We tend to just debate issues (like adults) until we come to consensus. As we get bigger, disagreements may become more frequent, but given we all spent at least 7 years in a corporate setting, we’ll manage to figure things out. We’ve seen far worse.
Was there a part of your work that was particularly trying,
and how did you deal with it?
As a bootstrapped company, every day can be trying from a financial standpoint. We left high paying jobs to build a business, and every time we have slow days or don’t see progress, we’re reminded of the paycheck we walked away from. That said, we know we’re working on something important and beneficial to and for a lot of people. Growing something that we’ve created, rather than something someone else has created, is hugely rewarding.
What tools do you use and recommend to work on ideas and make them grow, to collaborate and get things done?
We lean heavily on online collaboration tools. We use Google Drive and Docs, Hangouts or Skype, but honestly most of our ideas start over beer and move to a sketchbook or whiteboard. The whiteboard is such a great tool, because it gives the idea time to marinate.
We use a RelateIQ to help us manage our client relationships, and MailChimp to handle personalized emails to our email lists, which is a great tool for the design-focused. In the past we’ve used wireframing tools like HotGloo, but recently we’ve turned to rapid prototyping (straight to HTML/CSS) to build features as quickly as possible.
How do you stay creative? What are some of your sources of motivation/inspiration?
Since our business is content-focused, we spend a lot of time sifting through content on the internet. Fortunately, there are so many great thinkers and doers. Each day we find new and inspiring content. Great sites like Dabble, Brain Pickings, Fast Company, and many more, are certainly sources of inspiration, but we also often turn to offline resources like conferences and local meetups and events. A CentUp favorite is CUSP.
What is your definition of bad design?
Bad design is not considering the end user. It’s a lack of empathy. If you can’t put yourself in the user’s shoes, you cannot be successful at design.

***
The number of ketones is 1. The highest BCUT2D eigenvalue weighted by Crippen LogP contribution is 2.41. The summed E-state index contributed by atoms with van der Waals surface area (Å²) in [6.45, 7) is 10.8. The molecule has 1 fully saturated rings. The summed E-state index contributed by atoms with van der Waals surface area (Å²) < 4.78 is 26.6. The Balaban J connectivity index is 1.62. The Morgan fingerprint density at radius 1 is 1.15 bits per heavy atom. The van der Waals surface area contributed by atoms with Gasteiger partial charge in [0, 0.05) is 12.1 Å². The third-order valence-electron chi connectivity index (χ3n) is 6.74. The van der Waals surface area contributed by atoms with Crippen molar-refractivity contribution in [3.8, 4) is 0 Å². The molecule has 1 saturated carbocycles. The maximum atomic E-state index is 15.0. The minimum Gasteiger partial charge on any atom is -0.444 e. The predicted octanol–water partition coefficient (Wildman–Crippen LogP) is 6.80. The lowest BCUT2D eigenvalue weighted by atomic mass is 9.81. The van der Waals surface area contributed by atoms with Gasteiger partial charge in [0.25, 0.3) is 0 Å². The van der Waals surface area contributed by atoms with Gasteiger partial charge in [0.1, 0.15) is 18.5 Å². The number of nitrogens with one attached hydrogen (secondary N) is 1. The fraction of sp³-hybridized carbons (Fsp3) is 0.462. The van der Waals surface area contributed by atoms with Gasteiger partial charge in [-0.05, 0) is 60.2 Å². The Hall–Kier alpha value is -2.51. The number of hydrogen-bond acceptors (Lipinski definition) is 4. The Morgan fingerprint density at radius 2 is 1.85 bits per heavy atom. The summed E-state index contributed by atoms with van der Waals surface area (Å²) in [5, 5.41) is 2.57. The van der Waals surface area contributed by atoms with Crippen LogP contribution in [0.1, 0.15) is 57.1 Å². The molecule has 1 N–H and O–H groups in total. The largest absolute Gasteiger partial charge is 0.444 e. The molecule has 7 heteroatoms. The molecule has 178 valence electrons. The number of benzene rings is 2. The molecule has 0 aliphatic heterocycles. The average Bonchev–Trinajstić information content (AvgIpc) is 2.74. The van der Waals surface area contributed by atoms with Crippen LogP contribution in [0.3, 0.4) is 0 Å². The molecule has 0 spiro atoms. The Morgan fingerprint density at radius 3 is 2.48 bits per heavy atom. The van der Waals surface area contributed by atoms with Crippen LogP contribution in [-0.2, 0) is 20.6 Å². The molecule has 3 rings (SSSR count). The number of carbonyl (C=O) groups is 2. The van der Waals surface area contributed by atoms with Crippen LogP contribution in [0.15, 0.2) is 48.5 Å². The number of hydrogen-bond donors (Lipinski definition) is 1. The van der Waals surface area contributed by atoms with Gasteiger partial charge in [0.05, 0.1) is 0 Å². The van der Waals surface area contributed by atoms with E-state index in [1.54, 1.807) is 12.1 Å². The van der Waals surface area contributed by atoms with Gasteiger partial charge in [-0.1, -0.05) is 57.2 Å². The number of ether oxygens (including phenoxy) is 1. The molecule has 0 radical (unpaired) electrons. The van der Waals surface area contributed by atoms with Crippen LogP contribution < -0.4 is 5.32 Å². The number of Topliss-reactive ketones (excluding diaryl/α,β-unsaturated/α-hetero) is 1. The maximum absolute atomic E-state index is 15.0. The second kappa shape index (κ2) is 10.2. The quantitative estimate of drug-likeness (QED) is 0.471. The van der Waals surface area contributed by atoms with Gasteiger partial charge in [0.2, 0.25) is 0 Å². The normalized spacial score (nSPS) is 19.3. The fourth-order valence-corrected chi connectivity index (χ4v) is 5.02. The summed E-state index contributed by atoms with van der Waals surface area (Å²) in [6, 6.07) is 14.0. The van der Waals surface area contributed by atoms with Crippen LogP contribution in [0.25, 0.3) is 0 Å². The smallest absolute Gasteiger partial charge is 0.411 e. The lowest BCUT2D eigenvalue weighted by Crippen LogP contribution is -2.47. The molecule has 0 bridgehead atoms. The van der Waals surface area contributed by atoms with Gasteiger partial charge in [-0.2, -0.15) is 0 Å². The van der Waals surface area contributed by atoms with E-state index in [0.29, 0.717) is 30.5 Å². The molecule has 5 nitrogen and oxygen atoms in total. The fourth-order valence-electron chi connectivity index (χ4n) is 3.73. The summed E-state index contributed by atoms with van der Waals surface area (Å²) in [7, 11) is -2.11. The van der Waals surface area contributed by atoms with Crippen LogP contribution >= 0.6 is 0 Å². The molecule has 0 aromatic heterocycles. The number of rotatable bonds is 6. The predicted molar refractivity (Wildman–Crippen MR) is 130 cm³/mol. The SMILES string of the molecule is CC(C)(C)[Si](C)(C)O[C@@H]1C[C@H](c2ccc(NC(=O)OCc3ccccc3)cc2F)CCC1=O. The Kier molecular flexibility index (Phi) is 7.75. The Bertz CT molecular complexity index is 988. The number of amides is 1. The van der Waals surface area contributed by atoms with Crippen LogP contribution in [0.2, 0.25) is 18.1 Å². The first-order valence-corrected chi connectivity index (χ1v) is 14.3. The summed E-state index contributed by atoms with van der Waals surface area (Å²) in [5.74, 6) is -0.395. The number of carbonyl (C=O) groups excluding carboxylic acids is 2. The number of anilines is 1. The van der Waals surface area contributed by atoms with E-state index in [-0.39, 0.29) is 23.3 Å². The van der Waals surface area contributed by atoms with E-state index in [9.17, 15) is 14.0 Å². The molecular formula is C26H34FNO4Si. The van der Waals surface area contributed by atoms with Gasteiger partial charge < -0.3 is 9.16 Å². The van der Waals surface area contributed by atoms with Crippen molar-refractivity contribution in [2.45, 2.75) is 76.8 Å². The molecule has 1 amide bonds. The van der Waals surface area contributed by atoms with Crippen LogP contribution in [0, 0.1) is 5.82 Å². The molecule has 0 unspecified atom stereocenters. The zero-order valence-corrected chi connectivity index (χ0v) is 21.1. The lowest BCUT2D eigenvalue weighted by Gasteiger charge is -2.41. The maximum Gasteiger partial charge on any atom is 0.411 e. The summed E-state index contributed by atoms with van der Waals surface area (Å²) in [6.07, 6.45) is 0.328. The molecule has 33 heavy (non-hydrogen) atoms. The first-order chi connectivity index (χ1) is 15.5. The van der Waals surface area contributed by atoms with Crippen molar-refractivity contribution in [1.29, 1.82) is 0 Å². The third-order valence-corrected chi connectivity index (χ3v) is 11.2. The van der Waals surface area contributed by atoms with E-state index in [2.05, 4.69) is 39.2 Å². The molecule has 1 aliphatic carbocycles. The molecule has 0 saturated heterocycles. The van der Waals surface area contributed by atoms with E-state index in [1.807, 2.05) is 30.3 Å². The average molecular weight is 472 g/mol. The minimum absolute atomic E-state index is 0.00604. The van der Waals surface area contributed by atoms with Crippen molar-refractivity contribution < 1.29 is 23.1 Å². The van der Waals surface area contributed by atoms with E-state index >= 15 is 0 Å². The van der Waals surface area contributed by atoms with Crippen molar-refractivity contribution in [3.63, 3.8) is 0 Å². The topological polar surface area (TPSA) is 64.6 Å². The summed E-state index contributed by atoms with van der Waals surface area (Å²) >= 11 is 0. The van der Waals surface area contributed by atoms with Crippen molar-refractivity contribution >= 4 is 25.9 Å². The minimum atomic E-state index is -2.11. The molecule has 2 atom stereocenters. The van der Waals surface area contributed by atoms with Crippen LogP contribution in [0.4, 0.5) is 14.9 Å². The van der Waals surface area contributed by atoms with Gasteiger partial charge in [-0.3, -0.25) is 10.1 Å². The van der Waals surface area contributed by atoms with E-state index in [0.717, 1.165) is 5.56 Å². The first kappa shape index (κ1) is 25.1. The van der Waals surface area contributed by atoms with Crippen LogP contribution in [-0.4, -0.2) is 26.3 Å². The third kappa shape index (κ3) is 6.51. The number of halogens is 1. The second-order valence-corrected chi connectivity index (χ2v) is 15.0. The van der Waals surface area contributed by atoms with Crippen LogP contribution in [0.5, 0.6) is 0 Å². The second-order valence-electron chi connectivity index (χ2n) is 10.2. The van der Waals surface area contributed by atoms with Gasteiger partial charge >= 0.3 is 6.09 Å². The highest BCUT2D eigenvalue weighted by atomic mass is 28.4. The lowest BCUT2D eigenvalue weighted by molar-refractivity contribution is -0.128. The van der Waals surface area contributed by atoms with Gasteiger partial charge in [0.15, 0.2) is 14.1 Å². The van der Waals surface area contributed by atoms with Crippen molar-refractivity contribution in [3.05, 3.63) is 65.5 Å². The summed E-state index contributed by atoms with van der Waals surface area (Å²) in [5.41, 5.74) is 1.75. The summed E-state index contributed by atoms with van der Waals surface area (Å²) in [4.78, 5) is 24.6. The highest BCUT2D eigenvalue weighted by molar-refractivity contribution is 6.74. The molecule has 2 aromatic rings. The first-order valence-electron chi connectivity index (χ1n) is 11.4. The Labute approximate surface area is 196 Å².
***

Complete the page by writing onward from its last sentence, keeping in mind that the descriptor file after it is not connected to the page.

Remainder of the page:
If a person approached you and said, “I have this idea
for a web-based product/service, but I don’t know where to begin. Where do I start?”, what’s your response?
The standard response is usually, “it’s 10x harder than you think it is.” That’s not to discourage people, it’s to help those seeking advice really think long and hard about how they want to bring their idea to life. Coming up with ideas is easy. It’s the execution that no one gets excited for.
Any other aspects of your company that would be interesting to creative practitioners and aspiring product/business makers?
What is a must-experience place
that must be on everyone’s bucket list?
[Len] Wisdom Trail just outside of Hong Kong. [Tyler] Have Foxy play you a song at his bar on Jost Van Dyke, BVI. [John] A South-African Safari.
How does the city of Chicago contribute to your work? And what makes Chicago special for startups/business/creativity-at-large?
We have a lot of pride in the fact that we’re a Chicago-based company. We even put together a simple site that celebrates all the great startups and design firms on our radar called Crafted in Chicago. Chicago has always been a city focused on hard work and practicality. Though Silicon Valley is filled with hard work, they often neglect the “practicality” part, with companies that have 100 employees and zero revenue. We knew that from day one we needed to be making money, even if it was just a dollar. Chicago is also arguably the perfect combination of large city and cheap cost of living. We have access to everything, and we spend exponentially less on housing, talent, and transportation. Above all else, the people of Chicago are incredible. Many move to the coasts because they can make more money, or get a more important job, but people move to or back to Chicago because of the kindness of the people.
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All images courtesy of CentUp.
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Typeface of quotes is FF Meta (1991) designed by Erik Spiekermann.